The United States has a long and checkered record of attempts to aid anticommunist movements, dating from the onset of the Cold War. Most of the efforts have failed.

The largest efforts of this kind mounted by the Central Intelligence Agency were aimed at Soviet-backed governments or movements in Cuba, Iraq and Angola. None was successful.

The CIA did succeed in engineering coups that installed friendly governments in Iran (1953) and Guatemala (1954), and its aid helped to pave the way for the present government of Chile (1973). It also backed the winning side in the Chadian civil war of 1981-82. Other interventions have been alleged but not documented.

It was characteristic of past efforts to begin supporting an insurgency group only to drop it later as a result of shifting politics at home or changing circumstances abroad.

Washington helped organize Cuban exiles after Fidel Castro came to power in 1959 and launched them on the disastrous Bay of Pigs invasion of Cuba in 1961. Cuban exiles still blame that fiasco on inadequate CIA support.

In the first Nixon administration, the United States gave extensive covert aid to Mustafa Barzani, leader of rebel Kurds fighting for autonomy against the Soviet-backed Iraqi government in Baghdad. With the help of tens of millions of dollars in U.S. assistance channeled through Iran, Barzani marshaled an army he claimed included 100,000 troops.

But when the shah of Iran negotiated a settlement to an old border dispute with Iraq in March 1975, Iran and the United States abruptly cut off their support for Barzani. The decision sent 200,000 to 300,000 Kurds fleeing into Iran, and Barzani accused Washington and Tehran of betrayal. He went into exile and died here in 1978, a bitter and broken man.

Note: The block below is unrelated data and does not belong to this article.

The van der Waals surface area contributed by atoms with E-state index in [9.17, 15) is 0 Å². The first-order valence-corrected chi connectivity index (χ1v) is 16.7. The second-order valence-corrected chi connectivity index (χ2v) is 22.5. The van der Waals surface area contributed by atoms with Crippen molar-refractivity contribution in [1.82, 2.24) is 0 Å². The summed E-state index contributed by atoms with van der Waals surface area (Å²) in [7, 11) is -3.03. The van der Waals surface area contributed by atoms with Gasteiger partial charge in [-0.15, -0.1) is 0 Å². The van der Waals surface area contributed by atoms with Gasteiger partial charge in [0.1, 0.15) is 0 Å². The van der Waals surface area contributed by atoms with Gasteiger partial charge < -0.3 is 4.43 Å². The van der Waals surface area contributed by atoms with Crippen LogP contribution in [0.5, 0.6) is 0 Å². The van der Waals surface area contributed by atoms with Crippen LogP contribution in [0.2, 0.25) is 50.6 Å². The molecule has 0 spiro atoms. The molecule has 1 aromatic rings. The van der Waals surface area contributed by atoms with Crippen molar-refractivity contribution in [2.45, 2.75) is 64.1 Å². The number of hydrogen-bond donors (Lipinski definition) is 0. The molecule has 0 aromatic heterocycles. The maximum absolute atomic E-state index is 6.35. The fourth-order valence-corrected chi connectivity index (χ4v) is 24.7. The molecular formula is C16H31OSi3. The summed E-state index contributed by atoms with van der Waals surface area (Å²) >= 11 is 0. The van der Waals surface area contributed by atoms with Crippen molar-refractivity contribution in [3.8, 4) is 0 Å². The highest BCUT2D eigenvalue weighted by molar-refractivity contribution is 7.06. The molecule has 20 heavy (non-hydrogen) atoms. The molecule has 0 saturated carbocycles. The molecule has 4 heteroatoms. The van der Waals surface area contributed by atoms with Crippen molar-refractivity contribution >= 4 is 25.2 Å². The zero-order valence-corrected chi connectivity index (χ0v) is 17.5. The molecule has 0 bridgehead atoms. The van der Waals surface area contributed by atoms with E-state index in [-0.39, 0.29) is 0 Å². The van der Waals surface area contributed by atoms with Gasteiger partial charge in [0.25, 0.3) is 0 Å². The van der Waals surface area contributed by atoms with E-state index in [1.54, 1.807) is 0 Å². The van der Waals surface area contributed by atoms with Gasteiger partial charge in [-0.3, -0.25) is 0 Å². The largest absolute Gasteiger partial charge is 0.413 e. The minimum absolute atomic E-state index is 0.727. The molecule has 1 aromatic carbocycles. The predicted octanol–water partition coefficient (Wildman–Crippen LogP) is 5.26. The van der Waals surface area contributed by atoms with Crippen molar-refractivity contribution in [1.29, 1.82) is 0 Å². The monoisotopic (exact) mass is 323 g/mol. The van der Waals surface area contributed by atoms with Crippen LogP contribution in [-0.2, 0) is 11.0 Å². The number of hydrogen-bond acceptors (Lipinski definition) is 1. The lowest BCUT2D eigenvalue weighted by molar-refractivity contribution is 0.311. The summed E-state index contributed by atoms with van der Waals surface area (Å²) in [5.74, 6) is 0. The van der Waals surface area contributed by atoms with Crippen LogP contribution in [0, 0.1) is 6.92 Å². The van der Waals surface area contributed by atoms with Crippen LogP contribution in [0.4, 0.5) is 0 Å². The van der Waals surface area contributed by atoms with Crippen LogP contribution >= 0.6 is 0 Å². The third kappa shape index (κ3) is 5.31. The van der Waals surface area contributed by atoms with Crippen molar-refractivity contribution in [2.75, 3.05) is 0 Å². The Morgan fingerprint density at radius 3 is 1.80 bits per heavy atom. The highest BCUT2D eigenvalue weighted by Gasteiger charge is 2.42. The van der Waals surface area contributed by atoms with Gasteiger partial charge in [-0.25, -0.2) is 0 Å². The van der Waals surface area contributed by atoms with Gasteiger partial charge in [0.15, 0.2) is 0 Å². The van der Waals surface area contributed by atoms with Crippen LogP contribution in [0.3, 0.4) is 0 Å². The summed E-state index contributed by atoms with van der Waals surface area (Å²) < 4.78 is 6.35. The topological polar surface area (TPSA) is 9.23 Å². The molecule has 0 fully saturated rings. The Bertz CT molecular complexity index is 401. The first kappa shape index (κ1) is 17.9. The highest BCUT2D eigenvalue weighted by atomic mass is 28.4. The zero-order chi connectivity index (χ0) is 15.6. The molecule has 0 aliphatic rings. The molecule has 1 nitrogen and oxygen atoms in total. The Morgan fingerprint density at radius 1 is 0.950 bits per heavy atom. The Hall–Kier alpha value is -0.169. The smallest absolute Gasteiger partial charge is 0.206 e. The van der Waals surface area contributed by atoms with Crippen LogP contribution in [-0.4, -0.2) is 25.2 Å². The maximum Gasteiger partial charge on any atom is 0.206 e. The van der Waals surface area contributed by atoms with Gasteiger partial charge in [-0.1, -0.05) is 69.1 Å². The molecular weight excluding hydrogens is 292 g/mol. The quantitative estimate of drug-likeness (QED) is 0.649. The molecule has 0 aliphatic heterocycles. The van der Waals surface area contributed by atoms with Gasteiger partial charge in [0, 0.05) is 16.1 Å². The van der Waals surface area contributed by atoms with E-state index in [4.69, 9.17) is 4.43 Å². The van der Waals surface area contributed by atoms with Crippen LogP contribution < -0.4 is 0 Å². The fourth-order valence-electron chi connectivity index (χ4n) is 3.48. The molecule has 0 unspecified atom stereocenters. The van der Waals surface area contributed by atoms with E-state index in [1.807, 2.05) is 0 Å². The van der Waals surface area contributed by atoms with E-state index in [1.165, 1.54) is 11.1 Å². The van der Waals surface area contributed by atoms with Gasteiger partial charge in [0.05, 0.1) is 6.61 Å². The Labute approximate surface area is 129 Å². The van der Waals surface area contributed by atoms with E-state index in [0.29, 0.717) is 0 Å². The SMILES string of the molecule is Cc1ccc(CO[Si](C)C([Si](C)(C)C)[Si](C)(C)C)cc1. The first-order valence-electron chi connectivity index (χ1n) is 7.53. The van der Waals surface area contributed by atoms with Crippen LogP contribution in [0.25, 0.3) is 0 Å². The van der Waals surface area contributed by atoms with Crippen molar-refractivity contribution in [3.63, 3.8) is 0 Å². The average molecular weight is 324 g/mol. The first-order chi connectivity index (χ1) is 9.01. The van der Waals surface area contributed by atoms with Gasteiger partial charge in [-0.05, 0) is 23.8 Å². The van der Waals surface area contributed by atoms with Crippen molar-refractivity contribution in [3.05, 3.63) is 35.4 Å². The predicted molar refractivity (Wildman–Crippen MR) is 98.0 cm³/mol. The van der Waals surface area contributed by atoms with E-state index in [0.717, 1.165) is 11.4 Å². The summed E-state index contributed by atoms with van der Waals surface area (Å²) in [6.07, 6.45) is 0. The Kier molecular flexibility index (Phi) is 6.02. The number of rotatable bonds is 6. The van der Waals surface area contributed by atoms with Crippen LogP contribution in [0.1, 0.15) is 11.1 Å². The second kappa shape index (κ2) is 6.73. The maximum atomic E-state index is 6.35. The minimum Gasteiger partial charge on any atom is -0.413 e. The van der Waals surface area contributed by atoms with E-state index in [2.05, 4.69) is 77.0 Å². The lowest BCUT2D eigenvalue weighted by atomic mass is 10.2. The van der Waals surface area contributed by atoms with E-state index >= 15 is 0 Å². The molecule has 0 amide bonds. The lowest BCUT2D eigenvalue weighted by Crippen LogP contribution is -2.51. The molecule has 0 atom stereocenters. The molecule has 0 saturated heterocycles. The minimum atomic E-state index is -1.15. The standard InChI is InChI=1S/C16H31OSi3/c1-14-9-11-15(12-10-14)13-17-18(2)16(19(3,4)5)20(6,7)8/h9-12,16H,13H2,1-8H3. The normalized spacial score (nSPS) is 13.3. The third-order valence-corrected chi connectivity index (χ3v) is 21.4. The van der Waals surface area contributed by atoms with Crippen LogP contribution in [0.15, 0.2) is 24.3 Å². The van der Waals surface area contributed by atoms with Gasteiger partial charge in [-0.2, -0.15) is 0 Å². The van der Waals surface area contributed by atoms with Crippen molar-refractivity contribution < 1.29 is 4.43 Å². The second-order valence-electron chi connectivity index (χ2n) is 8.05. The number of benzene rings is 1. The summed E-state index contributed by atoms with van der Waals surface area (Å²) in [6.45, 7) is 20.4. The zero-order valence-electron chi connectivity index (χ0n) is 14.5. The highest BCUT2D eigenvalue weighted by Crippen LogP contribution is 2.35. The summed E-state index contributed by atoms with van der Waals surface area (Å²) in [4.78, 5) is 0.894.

In Angola, the United States became deeply involved in the three-way struggle for power among nationalist factions at the time of the former Portuguese colony's independence in 1975. The United States gave principal backing to Holden Roberto, leader of the National Front for the Liberation of Angola (FNLA), and some aid to the National Union for the Total Independence of Angola (UNITA), hoping to block a third faction, backed by Cuba, the Popular Movement for the Liberation of Angola (MPLA).

But the MPLA took the capital. When the extent of U.S. secret involvement in the war became known, Congress voted overwhelmingly in late 1975 to ban military aid to the two pro-western Angolan factions. The FNLA quickly collapsed, but UNITA has survived and grown much stronger, thanks partly to aid from South Africa.

Today, a move is afoot in both houses of Congress to repeal the aid ban in order to help UNITA again.

In Chad, the CIA scored its only recent public success. The agency worked with the intelligence services of Sudan and Egypt to back Hissene Habre in his 1981-1982 struggle against a Libyan-backed government headed by President Goukouni Oueddei. With French help, Habre has remained in power.